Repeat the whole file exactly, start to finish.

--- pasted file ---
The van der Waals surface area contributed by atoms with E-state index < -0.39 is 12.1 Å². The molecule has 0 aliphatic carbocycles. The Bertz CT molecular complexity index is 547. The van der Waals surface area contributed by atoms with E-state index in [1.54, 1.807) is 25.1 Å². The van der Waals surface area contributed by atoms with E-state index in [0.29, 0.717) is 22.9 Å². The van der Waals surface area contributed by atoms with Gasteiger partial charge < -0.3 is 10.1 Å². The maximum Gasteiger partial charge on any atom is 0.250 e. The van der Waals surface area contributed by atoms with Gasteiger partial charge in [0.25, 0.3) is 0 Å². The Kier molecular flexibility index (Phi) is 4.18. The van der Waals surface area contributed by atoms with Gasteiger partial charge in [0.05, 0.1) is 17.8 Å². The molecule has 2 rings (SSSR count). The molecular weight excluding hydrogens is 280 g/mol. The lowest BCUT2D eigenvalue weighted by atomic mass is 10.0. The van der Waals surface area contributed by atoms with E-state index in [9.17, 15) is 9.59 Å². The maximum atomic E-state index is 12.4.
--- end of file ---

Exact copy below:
The van der Waals surface area contributed by atoms with E-state index < -0.39 is 12.1 Å². The molecule has 0 aliphatic carbocycles. The Bertz CT molecular complexity index is 547. The van der Waals surface area contributed by atoms with E-state index in [1.54, 1.807) is 25.1 Å². The van der Waals surface area contributed by atoms with E-state index in [0.29, 0.717) is 22.9 Å². The van der Waals surface area contributed by atoms with Gasteiger partial charge < -0.3 is 10.1 Å². The maximum Gasteiger partial charge on any atom is 0.250 e. The van der Waals surface area contributed by atoms with Gasteiger partial charge in [0.25, 0.3) is 0 Å². The Kier molecular flexibility index (Phi) is 4.18. The van der Waals surface area contributed by atoms with Gasteiger partial charge in [0.05, 0.1) is 17.8 Å². The molecule has 2 rings (SSSR count). The molecular weight excluding hydrogens is 280 g/mol. The lowest BCUT2D eigenvalue weighted by atomic mass is 10.0. The van der Waals surface area contributed by atoms with E-state index in [9.17, 15) is 9.59 Å². The maximum atomic E-state index is 12.4.